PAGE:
Is a north/south divide emerging in the mobile photography world?

While the National Gallery in London now allows visitors to take photographs of its famous paintings using mobile devices, Manchester United football fans have been banned from taking an impromptu picture of their star player using an iPad.

The famed club will show the red card to anyone carrying such computer tablets – banning them from the terraces at Old Trafford (pictured above), citing safety and security.

As football fans look forward to the new Premier League season, Manchester United has outlawed ‘large electronic devices including laptops and tablets’ on home matchdays.

On its website, the club apologises for any inconvenience caused, explaining that ‘in line with UK airports, we are reacting to the latest security intelligence’.

It adds: ‘These actions are designed to ensure the continued safety and security of all spectators’.

Any item larger than 150x100mm faces the ban.

However, mobile phones and ‘small lens cameras’ will be allowed, provided they meet the size criteria.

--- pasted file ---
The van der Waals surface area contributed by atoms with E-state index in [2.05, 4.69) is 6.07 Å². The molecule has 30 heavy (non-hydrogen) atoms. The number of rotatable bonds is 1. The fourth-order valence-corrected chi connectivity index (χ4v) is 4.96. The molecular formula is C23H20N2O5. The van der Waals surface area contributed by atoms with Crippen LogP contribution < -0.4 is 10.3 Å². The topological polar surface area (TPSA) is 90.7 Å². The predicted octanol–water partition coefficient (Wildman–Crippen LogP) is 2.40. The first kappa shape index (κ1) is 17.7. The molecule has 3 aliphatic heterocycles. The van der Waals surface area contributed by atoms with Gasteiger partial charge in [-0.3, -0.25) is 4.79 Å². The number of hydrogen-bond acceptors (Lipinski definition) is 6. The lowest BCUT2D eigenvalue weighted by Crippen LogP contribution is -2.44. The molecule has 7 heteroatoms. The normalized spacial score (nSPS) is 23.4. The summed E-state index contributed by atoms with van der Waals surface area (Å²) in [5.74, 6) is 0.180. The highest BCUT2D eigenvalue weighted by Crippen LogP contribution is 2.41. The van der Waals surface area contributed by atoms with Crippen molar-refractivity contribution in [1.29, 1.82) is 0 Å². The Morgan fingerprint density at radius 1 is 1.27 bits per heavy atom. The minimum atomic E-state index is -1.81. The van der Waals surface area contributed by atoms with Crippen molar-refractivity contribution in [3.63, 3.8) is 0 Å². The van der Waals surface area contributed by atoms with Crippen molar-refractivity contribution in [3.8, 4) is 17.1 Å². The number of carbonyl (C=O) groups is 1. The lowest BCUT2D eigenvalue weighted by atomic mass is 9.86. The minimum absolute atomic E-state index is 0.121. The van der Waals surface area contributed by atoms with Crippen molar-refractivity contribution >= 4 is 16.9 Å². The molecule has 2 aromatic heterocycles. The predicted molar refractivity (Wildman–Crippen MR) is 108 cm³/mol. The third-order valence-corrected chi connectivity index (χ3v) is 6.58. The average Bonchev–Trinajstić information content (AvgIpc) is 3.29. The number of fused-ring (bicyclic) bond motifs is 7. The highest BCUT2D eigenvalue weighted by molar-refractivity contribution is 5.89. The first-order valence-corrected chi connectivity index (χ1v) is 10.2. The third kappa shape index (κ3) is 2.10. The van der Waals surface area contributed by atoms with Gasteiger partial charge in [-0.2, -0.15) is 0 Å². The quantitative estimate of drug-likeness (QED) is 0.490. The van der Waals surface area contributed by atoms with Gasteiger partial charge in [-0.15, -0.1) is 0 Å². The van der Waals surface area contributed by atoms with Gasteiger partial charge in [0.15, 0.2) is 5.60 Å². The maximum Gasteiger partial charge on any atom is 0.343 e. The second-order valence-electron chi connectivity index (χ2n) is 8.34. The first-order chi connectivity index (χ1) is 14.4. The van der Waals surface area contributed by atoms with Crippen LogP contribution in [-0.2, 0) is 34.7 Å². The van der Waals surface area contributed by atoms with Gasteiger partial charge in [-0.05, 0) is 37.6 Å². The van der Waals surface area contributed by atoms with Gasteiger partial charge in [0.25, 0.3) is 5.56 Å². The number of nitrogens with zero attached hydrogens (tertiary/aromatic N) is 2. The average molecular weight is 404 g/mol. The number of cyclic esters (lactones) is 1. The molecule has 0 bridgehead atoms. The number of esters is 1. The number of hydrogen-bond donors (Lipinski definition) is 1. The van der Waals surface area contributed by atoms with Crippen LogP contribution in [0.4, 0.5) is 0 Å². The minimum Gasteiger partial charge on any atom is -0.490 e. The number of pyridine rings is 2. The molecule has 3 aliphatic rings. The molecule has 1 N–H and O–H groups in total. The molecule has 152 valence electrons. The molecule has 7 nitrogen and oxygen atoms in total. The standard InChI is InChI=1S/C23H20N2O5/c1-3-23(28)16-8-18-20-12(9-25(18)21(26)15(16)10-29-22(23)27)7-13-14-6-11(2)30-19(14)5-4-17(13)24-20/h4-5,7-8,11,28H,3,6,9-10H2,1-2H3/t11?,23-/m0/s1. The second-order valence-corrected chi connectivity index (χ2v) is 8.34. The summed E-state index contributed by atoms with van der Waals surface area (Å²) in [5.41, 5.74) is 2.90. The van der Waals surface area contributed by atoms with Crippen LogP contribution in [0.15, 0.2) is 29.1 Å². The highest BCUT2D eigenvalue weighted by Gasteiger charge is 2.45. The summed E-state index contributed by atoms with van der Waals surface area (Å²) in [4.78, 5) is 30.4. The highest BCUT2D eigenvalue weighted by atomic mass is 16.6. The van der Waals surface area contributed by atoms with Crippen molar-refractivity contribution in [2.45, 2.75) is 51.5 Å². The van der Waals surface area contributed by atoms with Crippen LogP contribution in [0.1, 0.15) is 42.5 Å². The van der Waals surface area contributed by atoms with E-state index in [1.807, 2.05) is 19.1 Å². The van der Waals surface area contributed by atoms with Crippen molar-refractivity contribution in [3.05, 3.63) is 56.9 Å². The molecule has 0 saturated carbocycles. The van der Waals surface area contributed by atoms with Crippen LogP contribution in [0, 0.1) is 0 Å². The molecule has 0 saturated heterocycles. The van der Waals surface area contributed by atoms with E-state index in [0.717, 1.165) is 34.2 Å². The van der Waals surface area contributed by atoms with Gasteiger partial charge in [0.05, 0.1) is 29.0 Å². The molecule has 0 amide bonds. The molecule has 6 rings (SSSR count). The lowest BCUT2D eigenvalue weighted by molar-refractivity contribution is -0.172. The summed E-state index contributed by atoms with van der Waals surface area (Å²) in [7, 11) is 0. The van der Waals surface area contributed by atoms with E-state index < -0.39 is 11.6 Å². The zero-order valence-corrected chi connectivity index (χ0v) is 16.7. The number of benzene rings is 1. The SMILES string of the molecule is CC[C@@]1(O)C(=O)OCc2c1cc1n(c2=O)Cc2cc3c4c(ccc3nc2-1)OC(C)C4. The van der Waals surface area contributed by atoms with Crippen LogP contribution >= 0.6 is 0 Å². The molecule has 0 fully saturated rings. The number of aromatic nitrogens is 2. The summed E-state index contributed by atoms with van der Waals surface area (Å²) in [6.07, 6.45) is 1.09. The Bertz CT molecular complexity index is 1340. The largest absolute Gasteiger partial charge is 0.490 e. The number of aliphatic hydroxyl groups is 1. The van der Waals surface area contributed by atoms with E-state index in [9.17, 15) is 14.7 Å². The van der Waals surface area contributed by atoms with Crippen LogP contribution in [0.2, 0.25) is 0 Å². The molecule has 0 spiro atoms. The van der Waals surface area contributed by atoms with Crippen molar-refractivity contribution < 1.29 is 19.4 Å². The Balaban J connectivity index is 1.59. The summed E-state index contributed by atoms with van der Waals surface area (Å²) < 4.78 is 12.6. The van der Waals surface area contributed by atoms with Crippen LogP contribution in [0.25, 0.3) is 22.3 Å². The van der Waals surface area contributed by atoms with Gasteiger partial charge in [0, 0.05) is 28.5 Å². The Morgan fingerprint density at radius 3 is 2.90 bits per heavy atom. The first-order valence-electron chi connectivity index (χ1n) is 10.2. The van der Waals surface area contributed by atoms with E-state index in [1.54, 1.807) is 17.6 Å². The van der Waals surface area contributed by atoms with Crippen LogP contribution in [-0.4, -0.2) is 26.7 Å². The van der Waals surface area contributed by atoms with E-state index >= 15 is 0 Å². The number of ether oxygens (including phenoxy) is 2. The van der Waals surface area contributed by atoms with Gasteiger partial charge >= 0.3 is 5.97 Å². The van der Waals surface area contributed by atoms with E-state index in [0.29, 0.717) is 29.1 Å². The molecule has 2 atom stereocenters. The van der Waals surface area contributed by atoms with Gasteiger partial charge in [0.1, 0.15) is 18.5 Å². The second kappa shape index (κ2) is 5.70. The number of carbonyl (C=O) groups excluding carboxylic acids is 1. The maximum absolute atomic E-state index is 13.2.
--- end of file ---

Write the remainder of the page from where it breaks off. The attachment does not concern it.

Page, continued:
The club says it would be ‘impractical’ to ask spectators to ‘power-up’ their devices before entering the stadium, like the rules brought in by UK airports earlier this summer.

The news comes as the National Gallery in London relaxes its rules on photography.

Visitors have been told they can now use smartphones or tablets to explore the gallery’s 2,300 paintings, and share their experiences via social media as part of a new free-to-use Wi-Fi service.

A National Gallery spokeswoman today told AP that pictures can only be taken for personal, non-commercial, use.

Flash photography will not be allowed.

Staff will be allowed to use their discretion if the act of taking pictures prevents others from viewing the gallery’s paintings, which date from the 13th century.

Manchester United’s rules